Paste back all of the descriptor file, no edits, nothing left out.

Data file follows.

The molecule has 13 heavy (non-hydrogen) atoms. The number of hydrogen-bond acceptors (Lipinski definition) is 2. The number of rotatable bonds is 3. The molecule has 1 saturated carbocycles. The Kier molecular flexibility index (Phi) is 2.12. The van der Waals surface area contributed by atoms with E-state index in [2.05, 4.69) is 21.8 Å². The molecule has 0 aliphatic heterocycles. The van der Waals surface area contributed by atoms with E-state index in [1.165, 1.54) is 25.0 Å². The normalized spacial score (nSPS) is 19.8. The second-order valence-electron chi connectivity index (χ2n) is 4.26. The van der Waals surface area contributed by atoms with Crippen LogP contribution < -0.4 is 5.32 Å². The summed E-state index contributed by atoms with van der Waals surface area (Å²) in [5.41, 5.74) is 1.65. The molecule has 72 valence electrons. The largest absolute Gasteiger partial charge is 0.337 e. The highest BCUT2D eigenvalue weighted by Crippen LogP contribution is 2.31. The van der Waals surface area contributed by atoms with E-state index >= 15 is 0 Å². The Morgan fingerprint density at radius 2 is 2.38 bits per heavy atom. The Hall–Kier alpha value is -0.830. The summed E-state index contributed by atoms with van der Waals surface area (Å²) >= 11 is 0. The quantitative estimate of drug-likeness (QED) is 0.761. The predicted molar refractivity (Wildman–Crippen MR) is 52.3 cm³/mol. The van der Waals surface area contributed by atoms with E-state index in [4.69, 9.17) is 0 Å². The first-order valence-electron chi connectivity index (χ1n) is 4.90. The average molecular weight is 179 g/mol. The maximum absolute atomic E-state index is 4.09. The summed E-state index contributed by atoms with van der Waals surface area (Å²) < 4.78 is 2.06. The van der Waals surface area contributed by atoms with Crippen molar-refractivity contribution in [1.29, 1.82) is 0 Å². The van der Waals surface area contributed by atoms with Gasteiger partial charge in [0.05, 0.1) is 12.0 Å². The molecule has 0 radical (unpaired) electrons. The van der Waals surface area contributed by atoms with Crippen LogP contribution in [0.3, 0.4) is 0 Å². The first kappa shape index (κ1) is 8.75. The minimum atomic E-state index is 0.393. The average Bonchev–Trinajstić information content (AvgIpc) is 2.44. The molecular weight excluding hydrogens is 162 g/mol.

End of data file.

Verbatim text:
The molecule has 13 heavy (non-hydrogen) atoms. The number of hydrogen-bond acceptors (Lipinski definition) is 2. The number of rotatable bonds is 3. The molecule has 1 saturated carbocycles. The Kier molecular flexibility index (Phi) is 2.12. The van der Waals surface area contributed by atoms with E-state index in [2.05, 4.69) is 21.8 Å². The molecule has 0 aliphatic heterocycles. The van der Waals surface area contributed by atoms with E-state index in [1.165, 1.54) is 25.0 Å². The normalized spacial score (nSPS) is 19.8. The second-order valence-electron chi connectivity index (χ2n) is 4.26. The van der Waals surface area contributed by atoms with Crippen LogP contribution < -0.4 is 5.32 Å². The summed E-state index contributed by atoms with van der Waals surface area (Å²) in [5.41, 5.74) is 1.65. The molecule has 72 valence electrons. The largest absolute Gasteiger partial charge is 0.337 e. The highest BCUT2D eigenvalue weighted by Crippen LogP contribution is 2.31. The van der Waals surface area contributed by atoms with E-state index >= 15 is 0 Å². The Morgan fingerprint density at radius 2 is 2.38 bits per heavy atom. The Hall–Kier alpha value is -0.830. The summed E-state index contributed by atoms with van der Waals surface area (Å²) >= 11 is 0. The quantitative estimate of drug-likeness (QED) is 0.761. The predicted molar refractivity (Wildman–Crippen MR) is 52.3 cm³/mol. The van der Waals surface area contributed by atoms with E-state index in [4.69, 9.17) is 0 Å². The first-order valence-electron chi connectivity index (χ1n) is 4.90. The average molecular weight is 179 g/mol. The maximum absolute atomic E-state index is 4.09. The summed E-state index contributed by atoms with van der Waals surface area (Å²) < 4.78 is 2.06. The van der Waals surface area contributed by atoms with Crippen molar-refractivity contribution in [1.29, 1.82) is 0 Å². The van der Waals surface area contributed by atoms with Gasteiger partial charge in [0.05, 0.1) is 12.0 Å². The molecule has 0 radical (unpaired) electrons. The van der Waals surface area contributed by atoms with Crippen LogP contribution in [0.3, 0.4) is 0 Å². The first kappa shape index (κ1) is 8.75. The minimum atomic E-state index is 0.393. The average Bonchev–Trinajstić information content (AvgIpc) is 2.44. The molecular weight excluding hydrogens is 162 g/mol.